Try a six month print or digital Life and Work subscription


Sign up to our monthly newsletter

Please confirm that you are happy to hear from The Church of Scotland:

You can unsubscribe at any time by clicking the link in the footer of our emails. For information about our privacy practices, please visit the Privacy Policy on our website.

We use Mailchimp as our marketing platform. By clicking below to subscribe, you acknowledge that your information will be transferred to Mailchimp for processing. Learn more about Mailchimp's privacy practices here.

Home  >  Features  >  'I Love Being a Minister'


Pictures by Derek Fett
Pictures by Derek Fett

'I Love Being a Minister'

Monday May 16 2016

Homelessness and ministry recruitment will be the key themes for the Moderator of the 2016 General Assembly of the Church of Scotland, the Rev Dr Russell Barr. Interview by Lynne McNeil.


As home of the largest monument to Robert Burns, the oldest Scottish professional football club and the inspiration for a Proclaimers song, Kilmarnock now has a new accolade.

Since the dawn of the 21st century, the Ayrshire town has produced four Moderators of the General Assembly of the Church of Scotland. Adding to the distinguished list this month (May) is the Rev Dr Russell Barr, minister of Edinburgh’s historic Cramond Kirk, who was also born and educated in Kilmarnock.

He attributes the town’s reputation as a hothouse for potential Moderators to the ministers working in the town, particularly in the 1960s.

“The church my family attended was Henderson Church (now Kay Park) and the minister there was the Rev John Weir Cook. My parents used to sit beside (2009 Moderator) Bill Hewitt’s parents. Certainly through those formative years John Weir Cook was important.”

The Boys’ Brigade company led by Bill Lochhead also played a key role in fostering his interest in the Church.
The young Russell, however, did not harbour any notion of service as a parish minister.

Born in 1953, he was the eldest son of George (one of Kilmarnock’s GPs) and Isobel (a theatre sister).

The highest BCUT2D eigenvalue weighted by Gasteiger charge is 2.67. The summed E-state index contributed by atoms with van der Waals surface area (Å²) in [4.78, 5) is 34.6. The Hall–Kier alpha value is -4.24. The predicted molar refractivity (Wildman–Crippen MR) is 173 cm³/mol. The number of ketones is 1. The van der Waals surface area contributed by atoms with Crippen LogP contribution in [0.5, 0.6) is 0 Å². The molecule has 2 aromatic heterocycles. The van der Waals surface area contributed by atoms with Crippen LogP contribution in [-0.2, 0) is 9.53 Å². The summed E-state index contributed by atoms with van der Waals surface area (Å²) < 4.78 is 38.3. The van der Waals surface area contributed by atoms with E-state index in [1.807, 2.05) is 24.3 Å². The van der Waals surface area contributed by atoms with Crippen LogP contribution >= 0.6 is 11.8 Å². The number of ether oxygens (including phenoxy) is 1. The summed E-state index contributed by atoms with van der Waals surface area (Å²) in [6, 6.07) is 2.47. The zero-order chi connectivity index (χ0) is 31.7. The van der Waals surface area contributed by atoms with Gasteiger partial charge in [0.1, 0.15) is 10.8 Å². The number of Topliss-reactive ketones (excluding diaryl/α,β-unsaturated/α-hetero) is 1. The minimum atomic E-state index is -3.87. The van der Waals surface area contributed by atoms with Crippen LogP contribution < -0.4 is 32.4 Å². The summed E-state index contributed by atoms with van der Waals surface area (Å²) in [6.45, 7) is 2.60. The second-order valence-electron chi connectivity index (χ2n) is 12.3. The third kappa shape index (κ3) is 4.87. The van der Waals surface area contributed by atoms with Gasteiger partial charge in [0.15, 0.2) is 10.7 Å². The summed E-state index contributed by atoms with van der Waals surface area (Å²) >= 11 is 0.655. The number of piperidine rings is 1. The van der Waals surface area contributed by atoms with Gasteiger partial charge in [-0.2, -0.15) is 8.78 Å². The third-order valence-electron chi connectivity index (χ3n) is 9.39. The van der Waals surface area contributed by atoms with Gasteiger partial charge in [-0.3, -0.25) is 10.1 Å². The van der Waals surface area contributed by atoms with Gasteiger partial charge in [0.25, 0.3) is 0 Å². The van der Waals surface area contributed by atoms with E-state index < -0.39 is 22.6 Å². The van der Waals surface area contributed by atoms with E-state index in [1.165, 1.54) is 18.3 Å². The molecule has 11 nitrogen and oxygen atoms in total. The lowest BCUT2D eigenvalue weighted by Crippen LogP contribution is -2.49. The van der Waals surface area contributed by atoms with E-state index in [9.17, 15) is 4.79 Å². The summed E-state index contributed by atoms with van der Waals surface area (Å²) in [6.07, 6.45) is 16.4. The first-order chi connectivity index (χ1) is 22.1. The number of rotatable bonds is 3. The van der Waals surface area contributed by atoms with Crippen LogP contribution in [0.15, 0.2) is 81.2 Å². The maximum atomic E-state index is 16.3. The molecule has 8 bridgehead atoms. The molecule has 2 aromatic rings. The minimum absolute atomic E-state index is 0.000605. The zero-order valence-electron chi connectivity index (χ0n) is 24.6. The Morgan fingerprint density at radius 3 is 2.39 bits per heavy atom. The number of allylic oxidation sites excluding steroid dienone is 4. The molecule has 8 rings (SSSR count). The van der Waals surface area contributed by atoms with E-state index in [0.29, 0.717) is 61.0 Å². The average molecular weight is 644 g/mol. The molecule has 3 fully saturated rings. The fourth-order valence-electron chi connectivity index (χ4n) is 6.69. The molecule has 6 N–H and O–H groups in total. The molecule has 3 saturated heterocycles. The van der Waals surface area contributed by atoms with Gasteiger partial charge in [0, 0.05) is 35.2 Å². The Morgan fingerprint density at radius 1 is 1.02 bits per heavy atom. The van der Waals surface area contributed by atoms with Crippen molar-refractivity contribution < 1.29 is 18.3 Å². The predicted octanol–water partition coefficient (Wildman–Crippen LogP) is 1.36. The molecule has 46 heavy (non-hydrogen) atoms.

“I left school intent on playing golf. I didn’t have qualifications of any note and although my parents were not against me playing golf at all they were insistent that I might pass a Higher or two.

“I went to Langside College in Glasgow and a history teacher, Bill Hodgson, a Yorkshireman, took me aside at the end of one of his lessons and said: ‘You have got all the information. You just don’t know how to set it out'.”

The nurturing kindliness of Bill Hodgson also stirred an interest in faith in the young Russell.

“For the first time I had the chance to pass some exams and gain the qualifications to go to university. I was 17 or 18 at the time. I had become interested in the church and faith and God and so for the first time I had a choice to make about golf or going to university.

“I also talked to John Weir Cook. I spoke to him a lot, often on the golf course. I would give him a golf lesson and he would give me some ministry coaching. I then made a choice to go to university so I did a BA in history and philosophy at Edinburgh University and then went on to New College to study for the ministry.”

It was during his time in Edinburgh as a student that he met his wife, Margaret.

After student ministries, Russell became a probationer under the watchful eye of the Rev Ronnie Blakey, then minister at Jedburgh Old, linked with Ancrum and Edgerston;  before being called to Garthamlock and Craigend East in the north-east of Glasgow; and St Luke’s in Greenock.

In 1993, he was called to Cramond, a historic Kirk on the northern edge of Edinburgh and a stone’s throw from the Firth of Forth.

It has been during this ministry that Russell became involved in an innovative project to serve Edinburgh’s homeless community.  He explains: “As a Kirk Session we wanted in 1997/98 to celebrate the millennium. We considered it would be good to do something about homelessness and the theme of no room in the inn."

After holding meetings with the then Archbishop of Edinburgh and St Andrews, Keith O’Brien and the Primus of the Scottish Episcopal Church, Bishop Richard Holloway, and also chatting with homeless people about what they needed, the idea was born to create ‘starter packs’ for formerly homeless people who had just got a flat. They also received £150,000 from the Bank of Scotland, which was the ‘seed corn’ for what became Fresh Start.

“Fresh Start now employs 18 people, some of whom were our clients, which is wonderful. Last year we helped over 2000 people who are homeless.

“We have hundreds of volunteers from the churches and Edinburgh community.”

The theme of homelessness is one of two themes that he plans to adopt during his ambassadorial year.

The second is to support the recruitment and nurture of people into the ministry of the Church of Scotland.
Russell’s final words reveal a deep passion and love for the ministry – one that he plans to share through the year.

“I don’t enjoy being a minister. I love being a minister. I love what we do and what we’re about. If I can help people to enjoy being part of the Church and enjoy their faith then I think that would also be very worthwhile.”

This is an abridgment of a feature from May's Life and Work. Subscribe here.